KENNEWICK -- Property owners in the Kennewick Irrigation District will choose between three candidates Tuesday to fill vacancies on the boards of directors.
State law designated the second Tuesday of December for irrigation district elections, and all voting will occur at the district offices between 1 and 8 p.m.
Absentee ballots that have been obtained prior to election day are due Tuesday before the polls close or must be postmarked no later than Tuesday.
The KID has one position available and voting will occur at 12 W. Kennewick Ave.
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David McKenzie, who is board president and serves in Position 3, is running for re-election. He farms about 160 acres in Finley and has lived in Kennewick since 1981.
McKenzie, 61, was first elected to the KID board in 2008.
"I ran on a need for change, and we have done that, probably the biggest changes in 30 years," he said.
McKenzie said he wants to continue on the five-member board so he can carry through on projects involving Red Mountain development, infra-structure upgrades, water conservation and pump consolidation.
He also wants to be involved in what is becoming a two-year overhaul of KID's assessments. The current tier and toll system that took effect as McKenzie took office has proven unpopular with KID customers.
"I think we're 99 percent better than years past. It was so splintered and uncoordinated the day I came in, and now the board and management of the district is much better," he said.
Also running for KID's Position 3 is James Wade, who has been attending KID board meetings for eight years.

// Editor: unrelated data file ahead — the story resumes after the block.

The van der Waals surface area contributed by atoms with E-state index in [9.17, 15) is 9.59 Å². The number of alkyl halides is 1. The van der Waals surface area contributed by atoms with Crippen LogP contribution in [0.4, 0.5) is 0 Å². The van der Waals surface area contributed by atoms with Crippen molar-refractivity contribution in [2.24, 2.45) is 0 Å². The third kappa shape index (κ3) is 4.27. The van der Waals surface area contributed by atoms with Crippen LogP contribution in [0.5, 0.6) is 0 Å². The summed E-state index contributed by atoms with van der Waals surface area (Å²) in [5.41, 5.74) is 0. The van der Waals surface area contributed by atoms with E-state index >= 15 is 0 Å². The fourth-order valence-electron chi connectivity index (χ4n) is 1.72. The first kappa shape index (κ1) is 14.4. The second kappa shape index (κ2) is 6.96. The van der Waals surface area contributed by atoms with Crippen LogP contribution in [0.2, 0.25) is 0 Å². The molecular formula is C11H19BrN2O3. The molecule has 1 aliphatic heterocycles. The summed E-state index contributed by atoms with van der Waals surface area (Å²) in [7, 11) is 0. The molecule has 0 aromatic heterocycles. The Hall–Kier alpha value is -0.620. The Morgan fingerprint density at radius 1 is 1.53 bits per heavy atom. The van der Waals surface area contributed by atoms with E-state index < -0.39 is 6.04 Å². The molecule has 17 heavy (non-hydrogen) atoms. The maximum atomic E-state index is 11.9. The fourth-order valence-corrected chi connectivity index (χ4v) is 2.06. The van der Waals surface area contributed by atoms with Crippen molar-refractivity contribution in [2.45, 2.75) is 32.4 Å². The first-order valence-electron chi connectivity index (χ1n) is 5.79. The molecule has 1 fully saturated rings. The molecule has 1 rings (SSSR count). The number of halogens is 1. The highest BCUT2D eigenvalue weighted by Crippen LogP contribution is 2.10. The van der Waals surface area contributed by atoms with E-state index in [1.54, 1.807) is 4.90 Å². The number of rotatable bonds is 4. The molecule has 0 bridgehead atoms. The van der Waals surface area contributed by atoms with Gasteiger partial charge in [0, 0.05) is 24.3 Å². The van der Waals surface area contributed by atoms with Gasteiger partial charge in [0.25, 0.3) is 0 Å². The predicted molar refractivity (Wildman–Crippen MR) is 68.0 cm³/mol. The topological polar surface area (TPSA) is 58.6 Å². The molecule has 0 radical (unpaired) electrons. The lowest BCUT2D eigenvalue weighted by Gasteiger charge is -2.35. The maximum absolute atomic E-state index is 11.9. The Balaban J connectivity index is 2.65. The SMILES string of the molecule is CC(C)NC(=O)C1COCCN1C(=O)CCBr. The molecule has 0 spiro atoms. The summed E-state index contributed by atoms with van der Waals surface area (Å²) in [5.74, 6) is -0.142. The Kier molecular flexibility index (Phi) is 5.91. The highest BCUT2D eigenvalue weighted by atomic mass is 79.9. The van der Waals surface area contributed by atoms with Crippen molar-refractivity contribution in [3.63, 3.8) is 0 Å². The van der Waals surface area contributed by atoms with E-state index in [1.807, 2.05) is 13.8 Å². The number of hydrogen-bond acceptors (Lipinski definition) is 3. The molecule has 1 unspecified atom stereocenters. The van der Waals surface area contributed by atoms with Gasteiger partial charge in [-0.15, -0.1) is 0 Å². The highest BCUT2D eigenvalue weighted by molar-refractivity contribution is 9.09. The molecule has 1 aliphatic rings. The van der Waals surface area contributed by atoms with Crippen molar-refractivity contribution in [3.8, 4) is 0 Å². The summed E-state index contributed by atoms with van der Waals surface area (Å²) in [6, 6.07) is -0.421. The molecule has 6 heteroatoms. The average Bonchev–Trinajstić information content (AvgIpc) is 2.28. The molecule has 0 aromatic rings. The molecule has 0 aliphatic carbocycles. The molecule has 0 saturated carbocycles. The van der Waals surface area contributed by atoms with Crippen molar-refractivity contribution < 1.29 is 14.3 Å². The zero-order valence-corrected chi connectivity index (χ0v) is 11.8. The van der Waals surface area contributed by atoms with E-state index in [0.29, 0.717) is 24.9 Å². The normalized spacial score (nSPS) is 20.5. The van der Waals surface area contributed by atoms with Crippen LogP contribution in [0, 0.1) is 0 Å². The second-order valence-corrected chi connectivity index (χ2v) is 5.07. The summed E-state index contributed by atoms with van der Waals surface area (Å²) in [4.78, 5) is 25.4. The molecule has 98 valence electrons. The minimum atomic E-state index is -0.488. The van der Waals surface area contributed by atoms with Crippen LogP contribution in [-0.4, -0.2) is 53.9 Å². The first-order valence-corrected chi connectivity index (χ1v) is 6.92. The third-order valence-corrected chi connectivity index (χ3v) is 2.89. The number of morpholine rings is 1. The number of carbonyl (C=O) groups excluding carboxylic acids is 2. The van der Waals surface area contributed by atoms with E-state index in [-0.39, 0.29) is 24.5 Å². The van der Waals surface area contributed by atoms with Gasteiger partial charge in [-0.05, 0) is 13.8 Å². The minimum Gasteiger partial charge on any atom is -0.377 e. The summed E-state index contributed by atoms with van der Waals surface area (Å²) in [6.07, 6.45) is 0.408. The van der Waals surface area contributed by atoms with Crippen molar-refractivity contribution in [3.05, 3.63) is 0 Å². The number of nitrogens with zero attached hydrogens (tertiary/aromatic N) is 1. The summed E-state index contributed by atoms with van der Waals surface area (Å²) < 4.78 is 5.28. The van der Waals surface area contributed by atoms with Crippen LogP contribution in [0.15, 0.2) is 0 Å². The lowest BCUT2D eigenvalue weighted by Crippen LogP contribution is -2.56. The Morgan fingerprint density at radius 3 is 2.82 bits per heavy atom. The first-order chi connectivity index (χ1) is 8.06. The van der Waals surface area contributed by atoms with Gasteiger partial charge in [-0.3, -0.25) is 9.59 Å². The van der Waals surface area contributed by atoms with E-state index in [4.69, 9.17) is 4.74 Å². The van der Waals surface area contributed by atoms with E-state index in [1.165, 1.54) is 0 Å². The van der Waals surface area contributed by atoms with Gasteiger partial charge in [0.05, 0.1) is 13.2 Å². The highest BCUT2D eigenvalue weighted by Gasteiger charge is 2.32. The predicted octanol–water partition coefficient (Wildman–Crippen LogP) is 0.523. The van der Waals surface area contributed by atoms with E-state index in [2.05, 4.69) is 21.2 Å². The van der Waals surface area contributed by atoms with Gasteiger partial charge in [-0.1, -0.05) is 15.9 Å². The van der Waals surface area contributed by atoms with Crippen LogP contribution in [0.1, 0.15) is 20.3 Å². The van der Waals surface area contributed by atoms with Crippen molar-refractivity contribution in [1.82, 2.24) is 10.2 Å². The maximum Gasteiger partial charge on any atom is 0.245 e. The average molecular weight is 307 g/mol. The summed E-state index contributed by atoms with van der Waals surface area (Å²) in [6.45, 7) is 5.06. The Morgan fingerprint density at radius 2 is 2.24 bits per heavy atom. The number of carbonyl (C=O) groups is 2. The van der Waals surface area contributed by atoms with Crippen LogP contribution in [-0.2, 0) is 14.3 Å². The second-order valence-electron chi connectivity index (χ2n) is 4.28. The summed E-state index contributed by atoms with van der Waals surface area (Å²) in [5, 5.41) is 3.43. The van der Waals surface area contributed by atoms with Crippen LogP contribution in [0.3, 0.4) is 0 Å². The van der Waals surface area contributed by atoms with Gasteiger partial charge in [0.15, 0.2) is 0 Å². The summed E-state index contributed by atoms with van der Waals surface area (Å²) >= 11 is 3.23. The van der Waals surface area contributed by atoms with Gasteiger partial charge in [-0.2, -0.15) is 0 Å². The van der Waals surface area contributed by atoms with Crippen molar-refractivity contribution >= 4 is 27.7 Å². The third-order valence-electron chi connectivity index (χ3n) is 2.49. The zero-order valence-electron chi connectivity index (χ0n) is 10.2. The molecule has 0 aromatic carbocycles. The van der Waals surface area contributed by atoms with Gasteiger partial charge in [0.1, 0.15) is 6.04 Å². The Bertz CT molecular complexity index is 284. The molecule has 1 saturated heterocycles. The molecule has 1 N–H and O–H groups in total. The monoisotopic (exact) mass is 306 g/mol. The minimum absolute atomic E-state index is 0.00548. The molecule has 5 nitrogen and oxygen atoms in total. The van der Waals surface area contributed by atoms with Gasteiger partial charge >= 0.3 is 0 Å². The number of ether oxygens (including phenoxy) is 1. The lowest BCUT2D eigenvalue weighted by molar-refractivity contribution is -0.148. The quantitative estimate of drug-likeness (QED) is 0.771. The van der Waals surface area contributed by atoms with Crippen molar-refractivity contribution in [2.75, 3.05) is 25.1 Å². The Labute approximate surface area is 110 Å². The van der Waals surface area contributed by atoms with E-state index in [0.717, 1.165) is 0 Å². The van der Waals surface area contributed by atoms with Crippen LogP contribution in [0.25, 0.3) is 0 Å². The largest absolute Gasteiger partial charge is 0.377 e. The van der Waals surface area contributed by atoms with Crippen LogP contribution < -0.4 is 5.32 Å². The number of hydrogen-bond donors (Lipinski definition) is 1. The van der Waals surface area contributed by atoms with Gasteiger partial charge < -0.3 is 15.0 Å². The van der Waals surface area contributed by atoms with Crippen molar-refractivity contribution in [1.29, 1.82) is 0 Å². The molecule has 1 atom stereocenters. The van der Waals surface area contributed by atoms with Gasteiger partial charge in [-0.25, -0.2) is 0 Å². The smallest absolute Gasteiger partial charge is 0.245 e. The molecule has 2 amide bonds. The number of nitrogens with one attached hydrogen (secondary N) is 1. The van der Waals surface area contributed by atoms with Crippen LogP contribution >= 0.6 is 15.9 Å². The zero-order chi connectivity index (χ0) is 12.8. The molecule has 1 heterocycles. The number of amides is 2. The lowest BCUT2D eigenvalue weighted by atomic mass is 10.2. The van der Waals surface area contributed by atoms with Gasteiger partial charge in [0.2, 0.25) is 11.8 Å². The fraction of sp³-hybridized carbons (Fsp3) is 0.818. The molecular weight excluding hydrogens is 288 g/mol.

Wade, 71, is retired and lives within Kennewick city limits on a quarter acre. He considers himself a watchdog on KID's spending, frequently criticizing the agency about assessments he says are un-fair and have favored agricultural customers at the expense of residential property owners.
"I am most concerned about the budget, rates and how they spend the money," said Wade, who is making his fourth attempt to become a member of the board.
"I want the (KID) voters to know that KID's financing keeps going up and up. The agency's attitude is, if they need the money they just raise the assessments," he said.
While KID can say the assessments for 2012 will be the third consecutive year without an increase, Wade notes that KID isn't counting the canal rehab charge that goes up every year.
Wade was born and reared in Wallula, graduated from Columbia High School in Burbank and worked as a state trooper, machinist, plumber and was self-employed in warehousing before retiring.
Wade said his top priority if elected will be to get the assessment for the agency's 21,000 customers changed to be based on value of benefit instead of amount of land owned.
His second concern is to change the way KID conducts elections so the votes will be assigned based on the number of ratepayers instead of giving blocks of votes to those who own the most land.
"I want the voting done so it is more voter-friendly. And I want people to know I listen to the people, not just the farmers and developers," Wade said.
Kirk Dean Higginson also is vying for the position.
Higginson, 54, said he has watched KID in recent years go through major changes in leadership on the board and its administration. Those struggles, he said, spurred him to seek a seat on the board.
Higginson has a background in value engineering and has worked for large companies to manage budgets involving millions of dollars.
He has a bachelor's degree in business administration and a minor in construction management from Washington State University at Pullman.
Most recently, Higginson worked for Parsons in Pasco on assignments involving Hanford projects, and he was a manager for DynCorp at Hanford. This is his first attempt at being elected to public office.
"The stories I read in the Tri-City Herald about KID gave me cause for concern as to how money is being managed," he said. He also is concerned about KID's efforts to create a fair assessment model, noting that in the past the charges seemed to be out of balance, favoring owners of large parcels.
"I'm running because I want to be a good steward for the people and I promise to go in with an open mind," he said.
A native of Richland, he has lived in Kennewick for 20 years.
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